My original tool of this type came from Brownell's. I got sick of it spinning in the vice so I ground some flats on it. It's perma-mounted in one of my vices.

The guys at Geissele did a much nicer job of it than I did.

I know it's "new" but don't be scared.. if it doesn't work for you...

Send it to me:)

Edited to add: The ONLY time that tool has hurt anything in my shop was when I dropped it on my foot.

montrala
02-04-13, 11:14
My original tool of this type came from Brownell's. I got sick of it spinning in the vice so I ground some flats on it. It's perma-mounted in one of my vices.

The guys at Geissele did a much nicer job of it than I did.



Brownells tool is supposed to work with barrel nut wrench locked in vice, while you use torque wrench on tool directly. That means tool barren nut stays in place, everything else rotated with tool. No wonder it performed poorly used other way.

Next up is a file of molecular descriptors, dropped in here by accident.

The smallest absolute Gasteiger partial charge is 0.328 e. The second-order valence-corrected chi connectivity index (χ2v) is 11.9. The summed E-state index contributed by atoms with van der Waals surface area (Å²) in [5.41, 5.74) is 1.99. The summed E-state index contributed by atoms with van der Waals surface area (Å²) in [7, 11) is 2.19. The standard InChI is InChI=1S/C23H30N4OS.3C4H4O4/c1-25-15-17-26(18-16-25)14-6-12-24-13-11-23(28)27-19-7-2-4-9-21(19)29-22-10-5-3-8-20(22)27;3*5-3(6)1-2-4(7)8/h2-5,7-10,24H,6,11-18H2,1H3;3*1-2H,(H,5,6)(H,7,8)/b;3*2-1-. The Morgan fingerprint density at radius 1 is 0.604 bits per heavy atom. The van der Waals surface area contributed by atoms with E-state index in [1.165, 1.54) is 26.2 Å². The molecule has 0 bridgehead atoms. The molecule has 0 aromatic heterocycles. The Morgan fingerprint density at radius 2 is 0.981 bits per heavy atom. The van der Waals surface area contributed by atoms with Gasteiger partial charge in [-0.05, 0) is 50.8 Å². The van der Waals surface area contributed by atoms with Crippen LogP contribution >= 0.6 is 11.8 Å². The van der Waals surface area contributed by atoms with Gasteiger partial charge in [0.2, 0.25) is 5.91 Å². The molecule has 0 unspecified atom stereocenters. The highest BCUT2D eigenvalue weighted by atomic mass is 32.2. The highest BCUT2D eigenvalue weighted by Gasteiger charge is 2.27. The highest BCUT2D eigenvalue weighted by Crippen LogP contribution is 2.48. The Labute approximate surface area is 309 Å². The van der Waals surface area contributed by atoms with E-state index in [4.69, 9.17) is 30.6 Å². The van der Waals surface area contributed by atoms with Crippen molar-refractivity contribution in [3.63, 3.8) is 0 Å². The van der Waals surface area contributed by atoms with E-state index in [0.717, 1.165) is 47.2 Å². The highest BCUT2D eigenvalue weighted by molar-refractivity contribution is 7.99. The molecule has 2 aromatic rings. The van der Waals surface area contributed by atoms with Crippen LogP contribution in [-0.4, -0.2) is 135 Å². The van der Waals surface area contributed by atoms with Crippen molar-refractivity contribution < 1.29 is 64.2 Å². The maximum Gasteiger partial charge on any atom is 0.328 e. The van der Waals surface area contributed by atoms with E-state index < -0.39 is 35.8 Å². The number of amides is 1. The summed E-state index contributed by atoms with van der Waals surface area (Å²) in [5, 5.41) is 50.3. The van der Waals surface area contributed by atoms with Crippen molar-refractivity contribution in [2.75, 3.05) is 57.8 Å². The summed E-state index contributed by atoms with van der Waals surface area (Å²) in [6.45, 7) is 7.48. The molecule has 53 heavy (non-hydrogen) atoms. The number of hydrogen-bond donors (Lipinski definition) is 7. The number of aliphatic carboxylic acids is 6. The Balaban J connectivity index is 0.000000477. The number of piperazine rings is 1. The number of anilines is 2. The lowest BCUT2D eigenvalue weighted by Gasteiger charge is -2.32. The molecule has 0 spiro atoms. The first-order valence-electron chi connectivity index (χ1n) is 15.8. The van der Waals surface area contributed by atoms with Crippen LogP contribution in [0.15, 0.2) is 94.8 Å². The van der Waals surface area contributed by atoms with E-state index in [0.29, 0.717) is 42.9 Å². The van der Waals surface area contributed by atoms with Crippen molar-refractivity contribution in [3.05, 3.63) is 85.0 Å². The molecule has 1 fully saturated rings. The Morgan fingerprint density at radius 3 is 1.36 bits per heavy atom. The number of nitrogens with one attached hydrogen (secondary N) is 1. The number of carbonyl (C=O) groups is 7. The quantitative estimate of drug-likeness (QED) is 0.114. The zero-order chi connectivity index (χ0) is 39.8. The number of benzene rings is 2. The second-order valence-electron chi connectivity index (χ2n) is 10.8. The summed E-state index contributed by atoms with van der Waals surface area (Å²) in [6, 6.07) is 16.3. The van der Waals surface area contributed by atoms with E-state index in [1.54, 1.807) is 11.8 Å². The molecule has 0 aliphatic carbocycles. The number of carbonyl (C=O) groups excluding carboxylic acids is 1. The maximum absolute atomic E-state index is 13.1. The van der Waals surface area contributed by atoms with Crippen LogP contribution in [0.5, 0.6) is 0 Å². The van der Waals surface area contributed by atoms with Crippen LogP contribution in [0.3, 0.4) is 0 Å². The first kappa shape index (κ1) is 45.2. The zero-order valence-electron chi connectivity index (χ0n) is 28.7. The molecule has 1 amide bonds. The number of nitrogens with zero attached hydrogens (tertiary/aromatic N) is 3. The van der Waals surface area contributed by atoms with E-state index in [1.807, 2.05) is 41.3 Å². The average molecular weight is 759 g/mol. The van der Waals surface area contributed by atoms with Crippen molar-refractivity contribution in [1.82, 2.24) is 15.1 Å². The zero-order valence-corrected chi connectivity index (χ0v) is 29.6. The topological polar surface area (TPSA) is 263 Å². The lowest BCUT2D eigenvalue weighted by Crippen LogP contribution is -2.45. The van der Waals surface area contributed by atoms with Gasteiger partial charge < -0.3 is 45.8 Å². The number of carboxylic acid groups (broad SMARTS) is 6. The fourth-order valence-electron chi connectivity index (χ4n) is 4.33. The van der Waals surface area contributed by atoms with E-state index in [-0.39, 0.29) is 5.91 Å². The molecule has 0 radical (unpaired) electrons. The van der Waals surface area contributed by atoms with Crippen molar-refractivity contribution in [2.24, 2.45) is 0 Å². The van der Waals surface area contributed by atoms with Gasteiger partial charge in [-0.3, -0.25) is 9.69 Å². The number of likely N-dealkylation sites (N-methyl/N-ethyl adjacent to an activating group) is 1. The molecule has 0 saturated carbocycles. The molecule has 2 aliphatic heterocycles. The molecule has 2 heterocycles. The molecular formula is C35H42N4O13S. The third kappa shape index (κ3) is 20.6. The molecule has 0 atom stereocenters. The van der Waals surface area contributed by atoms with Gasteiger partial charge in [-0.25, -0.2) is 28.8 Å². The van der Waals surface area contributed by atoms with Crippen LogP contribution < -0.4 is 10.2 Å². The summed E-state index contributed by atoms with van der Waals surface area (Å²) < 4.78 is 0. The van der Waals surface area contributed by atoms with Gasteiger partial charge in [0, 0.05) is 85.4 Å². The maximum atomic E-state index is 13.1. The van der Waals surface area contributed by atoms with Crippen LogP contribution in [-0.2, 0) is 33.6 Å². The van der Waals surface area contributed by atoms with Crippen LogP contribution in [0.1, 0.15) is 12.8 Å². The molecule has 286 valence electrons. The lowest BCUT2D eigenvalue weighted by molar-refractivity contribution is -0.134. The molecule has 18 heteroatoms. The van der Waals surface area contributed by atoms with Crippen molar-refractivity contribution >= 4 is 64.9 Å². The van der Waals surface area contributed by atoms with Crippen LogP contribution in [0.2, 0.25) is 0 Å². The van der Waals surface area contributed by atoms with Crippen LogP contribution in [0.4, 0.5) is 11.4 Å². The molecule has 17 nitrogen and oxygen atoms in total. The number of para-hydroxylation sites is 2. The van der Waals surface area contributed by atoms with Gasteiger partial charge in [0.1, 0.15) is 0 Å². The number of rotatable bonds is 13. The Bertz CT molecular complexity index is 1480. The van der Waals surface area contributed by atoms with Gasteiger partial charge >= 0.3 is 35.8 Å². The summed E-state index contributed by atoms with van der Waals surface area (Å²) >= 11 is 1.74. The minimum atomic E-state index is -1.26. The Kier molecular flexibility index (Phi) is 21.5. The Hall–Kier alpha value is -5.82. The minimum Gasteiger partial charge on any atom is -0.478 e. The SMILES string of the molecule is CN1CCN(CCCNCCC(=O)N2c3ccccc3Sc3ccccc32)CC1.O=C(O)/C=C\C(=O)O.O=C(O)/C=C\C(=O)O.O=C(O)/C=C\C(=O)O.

Geissele tool uses concept of standard HK tool for HK416 ('counter bracket for barrel change' cat. no. 233 157), that lock tool in place and barrel wrench is used to rotate barrel nut.

While HK/Geisselle solution seem to be little better, it is hard to beat Brownells tool in price/performance factor.

Defender3
02-09-13, 16:31
I just recieved mine today, I think I need a larger vise. :D

Traveshamockery
02-09-13, 16:47
I just recieved mine today, I think I need a larger vise. :D

Not sure if serious...is there any particular vise folks recommend?

Defender3
02-09-13, 16:50
Not sure if serious...is there any particular vise folks recommend?

I only have a 4" vise and this rod in that vise just looks puny.

AKDoug
02-09-13, 17:45
A 4" vice will work if all you are doing is torquing down barrel nuts. 30-80 ft/lbs simply isn't that much. My son and I managed to install a barrel nut to 50 lbs with a big crescent wrench to hold the action rod the other day at the range. I wouldn't recommend it, but it works in a pinch.

Traveshamockery
02-09-13, 17:46
I only have a 4" vise and this rod in that vise just looks puny.